They hope to use the inward-facing camera information for truck driver coaching initiatives and bettering of fleet safety initiatives. Their commitment to outfitting these technologies also extends to older fleet vehicles.

Penske had previously run a pilot program within the company using the methodology from the larger idea. Internal company reports pointed to good results from the internal tests. The company reported a reduction in road safety incidents and higher overall safety scores for their truck drivers.

This technology will add to other technologies in use by the company, from backup alarms to collision-avoidance systems and more.

Using the Smith System

The company relies on the Smith System to train its truck drivers on the best way to operate a big rig. The Smith System relies on five key factors designed to reduce collisions, prevent injuries and save lives.

The five common principles of the Smith System of truck driving include aiming high on your steering, always being on the keen lookout for hazards, never get lost in a glare and stare. Always keep your eyes open and leave yourself a way to get out of a hazardous situation.

Always keep aware of the area of space around your tractor-trailer and make sure passenger cars and others on the road can always see you, whether through the use of your signals, lights, horn or other implement.  The Smith System uses a rating system to determine the safety efficacy of the truck drivers under the system’s tutelage.

With so many decisions within the trucking industry focused on safety, expect constant evolution in the sector. No matter the system used, trucking will continue to improve its safety profile the world over for a very long time; a good thing for everyone involved.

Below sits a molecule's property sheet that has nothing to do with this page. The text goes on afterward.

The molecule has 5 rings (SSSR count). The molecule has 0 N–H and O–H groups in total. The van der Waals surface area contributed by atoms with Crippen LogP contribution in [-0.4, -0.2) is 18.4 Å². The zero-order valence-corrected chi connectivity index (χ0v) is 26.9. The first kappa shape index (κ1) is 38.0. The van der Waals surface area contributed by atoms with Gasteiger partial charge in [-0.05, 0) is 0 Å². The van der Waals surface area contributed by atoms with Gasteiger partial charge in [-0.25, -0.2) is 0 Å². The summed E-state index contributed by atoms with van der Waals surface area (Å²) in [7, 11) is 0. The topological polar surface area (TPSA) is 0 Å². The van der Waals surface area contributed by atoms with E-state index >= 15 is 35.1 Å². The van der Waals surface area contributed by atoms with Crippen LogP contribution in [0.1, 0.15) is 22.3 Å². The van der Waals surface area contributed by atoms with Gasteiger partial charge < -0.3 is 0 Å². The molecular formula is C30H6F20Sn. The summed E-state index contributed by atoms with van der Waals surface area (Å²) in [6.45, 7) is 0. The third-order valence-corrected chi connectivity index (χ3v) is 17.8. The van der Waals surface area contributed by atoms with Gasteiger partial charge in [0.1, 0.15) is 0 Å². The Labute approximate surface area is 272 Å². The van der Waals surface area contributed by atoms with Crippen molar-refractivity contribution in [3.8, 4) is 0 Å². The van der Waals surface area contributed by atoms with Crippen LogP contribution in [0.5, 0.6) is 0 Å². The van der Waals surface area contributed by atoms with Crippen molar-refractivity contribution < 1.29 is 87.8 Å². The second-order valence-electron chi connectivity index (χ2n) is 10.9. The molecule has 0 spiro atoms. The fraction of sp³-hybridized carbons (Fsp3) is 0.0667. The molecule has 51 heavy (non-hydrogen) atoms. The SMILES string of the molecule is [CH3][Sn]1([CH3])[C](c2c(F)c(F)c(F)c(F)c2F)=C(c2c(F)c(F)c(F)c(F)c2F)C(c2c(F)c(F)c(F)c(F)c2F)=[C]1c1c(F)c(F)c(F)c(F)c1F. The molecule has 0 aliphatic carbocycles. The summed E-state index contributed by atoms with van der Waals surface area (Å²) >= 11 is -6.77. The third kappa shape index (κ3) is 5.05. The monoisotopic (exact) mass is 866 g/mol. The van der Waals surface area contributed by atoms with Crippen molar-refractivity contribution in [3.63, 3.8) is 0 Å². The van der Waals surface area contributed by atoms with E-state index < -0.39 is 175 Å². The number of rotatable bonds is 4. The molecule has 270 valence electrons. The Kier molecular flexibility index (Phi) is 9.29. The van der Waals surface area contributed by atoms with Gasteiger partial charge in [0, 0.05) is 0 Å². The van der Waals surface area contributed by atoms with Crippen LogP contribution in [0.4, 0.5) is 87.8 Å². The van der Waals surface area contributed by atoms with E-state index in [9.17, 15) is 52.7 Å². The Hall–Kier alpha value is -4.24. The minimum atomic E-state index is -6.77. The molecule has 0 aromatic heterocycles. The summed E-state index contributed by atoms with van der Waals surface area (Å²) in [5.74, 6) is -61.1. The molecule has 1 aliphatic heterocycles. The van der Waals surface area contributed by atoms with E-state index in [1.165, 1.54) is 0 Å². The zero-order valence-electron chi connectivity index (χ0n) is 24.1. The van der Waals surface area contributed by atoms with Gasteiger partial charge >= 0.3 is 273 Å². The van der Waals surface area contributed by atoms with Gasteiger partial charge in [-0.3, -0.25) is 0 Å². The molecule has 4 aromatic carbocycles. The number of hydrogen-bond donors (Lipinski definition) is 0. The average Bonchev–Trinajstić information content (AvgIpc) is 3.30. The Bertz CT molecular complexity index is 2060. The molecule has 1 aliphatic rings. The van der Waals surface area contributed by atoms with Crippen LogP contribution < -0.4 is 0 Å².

Staying Safe On The Job: Essential Tips For Every Professional Truck Driver

If you are a professional truck driver, you know how important it is to take special care on the job. Being a truck driver does not come without on-the-job risks, but if you take special care, you can ensure your health and safety from your first day on the job all the way through to your retirement.

The good news is that safety training and technologies have made it easier than ever for truck drivers to avoid nasty injuries on the job. And as a professional truck driver yourself, you can contribute to this ongoing trend. That’s why we wanted to cover often-overlooked on-the-job safety tips every truck driver should keep in mind.

Move Around

Being a truck driver is a sedentary job, much like many jobs nowadays. This is why it is important to take time to get out of the vehicle and move around. Minimizing your time spent in the cab’s seat helps keep your body healthy and limber. Don’t just sit in the driver’s seat while at rest stops. If your cab is equipped with a bed, you may even want to lie down and stretch, as opposed to sitting in your seat.

Clothing Matters

There is nothing worse than wearing tight or chafing clothing during long hours in the your vehicle. You want to wear loose, comfortable clothing and footwear. A big part of this is blood circulation. Not only does a lack of circulation lead to major health problems down the road, it is also incredibly uncomfortable.

Avoid Long Jumps

One of the most dangerous things a truck driver can do is jump from the cab down to the ground. You want to make sure you step carefully out of your vehicle and take great care in getting to the ground. One foot or hand should always be on a support piece, whether on ascent or descent to and from the vehicle. If you lose your grip or otherwise find yourself in an awkward position, it can lead to injury or worse.

Don’t Be A Hero

Never try to be the toughest guy on the block when handling loads. If possible, use mechanized equipment to handle loads. If you do not have equipment to help you, don’t attempt to lift a load you think may be too heavy for you. Also avoid lifting from your back if you do have to lift a box. If a load is too heavy for you, seek assistance.

Consider Road Vibrations